In Kroll’s testing, EventTranscript.db and the features it serves as the backend for are not enabled by default on Windows 10. Diagnostic Data Viewer is required to view the data live stored within EventTranscript.db. However, Diagnostic Data Viewer needs to be downloaded from the Microsoft Store. Additionally, Diagnostic Data needs to be enabled by the end user before EventTranscript.db will be enabled. Kroll applied a certain method using both of these elements to populate EventTranscript.db from a fresh install of Windows 10.
Our experts observed two different options regarding Diagnostic Data: Required and Optional. We have associated Optional with Data Sampling, leading to much more verbose diagnostic and telemetry logging by Windows. While there is still useful data logged with Required, Optional allows the end user to open their system to participate in Microsoft’s Data Sampling. We have yet to understand how exactly Microsoft chooses which systems to be part of Data Sampling, but we understand that enabling Optional Diagnostic Data is the first step.
To enable EventTranscript.db, go to the Windows Start menu and type the following: Diagnostics and Feedback Settings. Within that menu, enable the options shown in Figure 1.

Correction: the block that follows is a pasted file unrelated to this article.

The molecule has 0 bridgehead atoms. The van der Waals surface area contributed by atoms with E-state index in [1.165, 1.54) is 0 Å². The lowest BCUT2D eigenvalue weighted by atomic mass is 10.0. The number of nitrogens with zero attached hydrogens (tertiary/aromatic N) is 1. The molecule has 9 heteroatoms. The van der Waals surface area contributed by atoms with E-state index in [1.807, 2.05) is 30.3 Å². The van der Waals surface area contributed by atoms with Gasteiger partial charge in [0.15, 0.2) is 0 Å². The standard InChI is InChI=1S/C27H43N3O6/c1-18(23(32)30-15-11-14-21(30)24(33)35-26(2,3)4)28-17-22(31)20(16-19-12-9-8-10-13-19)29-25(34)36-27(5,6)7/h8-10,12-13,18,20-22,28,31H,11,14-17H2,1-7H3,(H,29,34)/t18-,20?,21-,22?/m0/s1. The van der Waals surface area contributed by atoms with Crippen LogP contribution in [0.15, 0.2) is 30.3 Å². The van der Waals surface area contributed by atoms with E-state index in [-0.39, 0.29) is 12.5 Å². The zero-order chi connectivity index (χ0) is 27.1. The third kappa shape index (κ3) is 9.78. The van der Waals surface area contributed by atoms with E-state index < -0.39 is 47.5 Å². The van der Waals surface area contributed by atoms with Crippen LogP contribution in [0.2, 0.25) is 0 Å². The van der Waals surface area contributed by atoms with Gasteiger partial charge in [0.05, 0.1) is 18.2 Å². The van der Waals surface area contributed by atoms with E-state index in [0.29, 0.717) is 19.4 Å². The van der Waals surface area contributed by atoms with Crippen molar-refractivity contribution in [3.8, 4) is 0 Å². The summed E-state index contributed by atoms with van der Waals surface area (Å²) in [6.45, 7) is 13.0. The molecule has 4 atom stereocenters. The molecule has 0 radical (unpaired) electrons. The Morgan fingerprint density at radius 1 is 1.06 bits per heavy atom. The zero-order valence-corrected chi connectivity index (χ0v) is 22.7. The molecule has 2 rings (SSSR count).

Figure 1: Diagnostics and Feedback Settings
In order to force the database to show up on the File System, toggle View Diagnostic Data to On, and click on the start menu once enabled, as seen in Figure 2
Figure 2: Enabling EventTranscript.db through Diagnostic Data Viewer
Our experts determined this is the quickest way to get the database to populate upon enabling it for the first time on Windows 10. Once enabled, the system will eventually create the file and populate the database. We found using a tool like Everything can be used to monitor the folder path where EventTranscript.db resides; it’s the easiest way to observe its first appearance on the file system once enabled.
In Windows 11, we observed that partaking in the Developer Insider Preview appears to require Optional Diagnostic Data with Data Sampling. As of the date of this publication, this appears to be the best way for an examiner to dive into this database with the most verbose logging enabled by default. It does not appear anything has changed between Windows 10 and Windows 11 regarding how this database is enabled, which events are recorded or how events are recorded.